In its transition from Garden City to Mall City, Bangalore has lost its identity

When you live close to a city or town of public interest – say Agra or Pondicherry – you invariably end up never going there because the proximity makes you take the place for granted. “Oh, what's the hurry,” you keep telling yourself as the years roll by, while people living thousands of miles away keep coming in hordes to visit the very place.

I came to live in Chennai in early 2001, and it was a good four years before I happened to visit Bangalore, barely 360 km away, and five years before I finally travelled to Pondicherry, just 160 km away. They may say it's better late than never, but in the case of Bangalore, had I delayed my visit by a couple of years, I would have never known what it looked like in its heyday when it was also known as the Air-conditioned City, Garden City and Pensioners' Paradise. I had made it just in time – the reverse metamorphosis of the city, brought about by the IT revolution in the late 1990s, was beginning to be visible but still far from obvious.

As with everything ‘first', the sensations of that maiden trip to Bangalore in June 2005 are still alive. As soon as I stepped onto the station – it was close to noon by then – a cool breeze caressed my face. The portable, invisible air-conditioner was to accompany me throughout my stay. And one evening, when a small group of people had gathered in the balcony of a friend's house for post-dinner conversation, it became so cold that the friend had to dig out all the blankets and shawls she had in her cupboards. This was June, when Chennai was a furnace!

This small group of people, that included me, went pub-hopping every evening. Bangalore took great pride in its pubs – they weren't mere watering holes where people just went to get drunk; they were the symbols of its sophisticated culture where the young rubbed shoulders with the not-so-young to get drunk on music and conversation. The frothy beer was mostly an excuse – and, at times, the catalyst – for the enjoyment. How can I ever forget the sight of young men frenziedly playing the air guitar with their eyes shut as the DJ brought on Led Zeppelin!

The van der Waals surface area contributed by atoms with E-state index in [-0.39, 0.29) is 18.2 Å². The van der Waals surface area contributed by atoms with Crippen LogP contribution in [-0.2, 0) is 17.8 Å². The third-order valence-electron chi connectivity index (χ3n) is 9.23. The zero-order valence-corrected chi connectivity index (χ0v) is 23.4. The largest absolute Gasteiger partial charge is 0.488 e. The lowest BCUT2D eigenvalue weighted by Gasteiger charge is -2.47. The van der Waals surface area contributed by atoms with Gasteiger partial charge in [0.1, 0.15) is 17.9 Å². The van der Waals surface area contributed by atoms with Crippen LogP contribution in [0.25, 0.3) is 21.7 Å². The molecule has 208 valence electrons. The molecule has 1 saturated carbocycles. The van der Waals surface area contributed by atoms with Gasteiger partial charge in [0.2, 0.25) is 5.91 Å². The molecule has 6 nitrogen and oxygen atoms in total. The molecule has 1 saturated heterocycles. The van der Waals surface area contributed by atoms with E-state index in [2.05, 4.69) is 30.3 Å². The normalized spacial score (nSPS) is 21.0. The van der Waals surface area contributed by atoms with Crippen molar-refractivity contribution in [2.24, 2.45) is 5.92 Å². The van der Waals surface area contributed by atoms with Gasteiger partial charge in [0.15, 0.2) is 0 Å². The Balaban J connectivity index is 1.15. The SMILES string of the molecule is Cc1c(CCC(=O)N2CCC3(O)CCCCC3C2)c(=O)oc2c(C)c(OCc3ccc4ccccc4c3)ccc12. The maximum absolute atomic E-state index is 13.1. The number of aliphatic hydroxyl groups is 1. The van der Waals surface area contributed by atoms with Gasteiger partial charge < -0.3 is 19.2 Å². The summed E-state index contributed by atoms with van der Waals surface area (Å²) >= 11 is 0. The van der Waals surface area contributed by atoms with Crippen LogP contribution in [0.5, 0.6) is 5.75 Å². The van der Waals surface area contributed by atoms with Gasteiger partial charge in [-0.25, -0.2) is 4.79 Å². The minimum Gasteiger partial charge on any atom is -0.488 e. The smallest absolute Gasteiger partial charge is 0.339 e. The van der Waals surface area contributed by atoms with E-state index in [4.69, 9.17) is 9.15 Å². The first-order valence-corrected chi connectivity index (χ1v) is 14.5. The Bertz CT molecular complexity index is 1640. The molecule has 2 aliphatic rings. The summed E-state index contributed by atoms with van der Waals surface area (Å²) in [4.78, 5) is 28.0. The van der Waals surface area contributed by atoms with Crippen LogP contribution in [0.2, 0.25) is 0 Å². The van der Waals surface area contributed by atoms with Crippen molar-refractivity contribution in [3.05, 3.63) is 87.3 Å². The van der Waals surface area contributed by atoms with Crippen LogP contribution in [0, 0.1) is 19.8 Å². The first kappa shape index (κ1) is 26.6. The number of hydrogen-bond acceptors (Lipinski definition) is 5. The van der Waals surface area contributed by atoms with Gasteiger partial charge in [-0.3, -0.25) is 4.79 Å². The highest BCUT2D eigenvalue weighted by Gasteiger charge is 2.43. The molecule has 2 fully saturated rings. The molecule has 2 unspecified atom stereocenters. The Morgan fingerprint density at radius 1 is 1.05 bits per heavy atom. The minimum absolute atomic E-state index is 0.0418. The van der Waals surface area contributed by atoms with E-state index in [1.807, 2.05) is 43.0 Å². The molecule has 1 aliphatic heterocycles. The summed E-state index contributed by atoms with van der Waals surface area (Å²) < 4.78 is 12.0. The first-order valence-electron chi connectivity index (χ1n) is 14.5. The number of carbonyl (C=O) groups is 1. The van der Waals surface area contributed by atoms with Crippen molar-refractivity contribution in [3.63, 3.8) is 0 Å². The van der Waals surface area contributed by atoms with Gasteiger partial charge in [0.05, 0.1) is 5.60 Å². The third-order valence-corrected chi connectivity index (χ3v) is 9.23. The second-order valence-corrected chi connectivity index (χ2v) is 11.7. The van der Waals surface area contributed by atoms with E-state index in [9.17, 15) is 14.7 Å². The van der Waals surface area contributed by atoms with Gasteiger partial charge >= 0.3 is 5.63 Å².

June 2011: As I got off the train and walked down the platform on a bright morning, the first thing that struck me was the heat. I waited several minutes for that familiar breeze to brush past my face but none arrived. By the time I reached the parking lot, where a friend was waiting to show off his new car, I found patches of sweat on my shirt. “Next year we are going to buy ACs for our bedrooms. The summers have become quite unbearable here,” the friend told me as he navigated the station traffic. His wife added, “We would have bought them this year itself, but we spent quite a bit on the car.” I hadn't even brought up the weather.

The same evening, I returned to M.G. Road. I found it brutally scarred by the monster called development. It is no longer a place for a stroll, but a cramped pathway where you navigate crowds. And the less said about Brigade Road, once the most fashionable stretch in the city, the better. Today, it is a slightly upscale version of Chennai's Ranganathan Street, where it is impossible to walk without your elbows touching those of total strangers.

The Pensioners' Paradise is today undergoing reconstruction to accommodate the migrant workforce. The green cover is shrinking, the population is exploding. Much of the migrant population has never known the charm of old Bangalore: they are dazzled by its malls and so more malls are coming up. A huge mall is opening shortly on No. 1, M.G. Road – and is most likely to be named after its enviable address.

Later that evening, I made another heartbreaking discovery: the death of Bangalore's nightlife. I was aware that nightclubs now follow a strict 11.30 deadline, but what I didn't know was that many of the popular standalone pubs I had visited during my maiden trip had shut down. In any case, today's Bangalorean hardly has the time to wind down with mugs of beer. After a hard day's work, he has a bigger challenge waiting for him: the long and strenuous drive back home.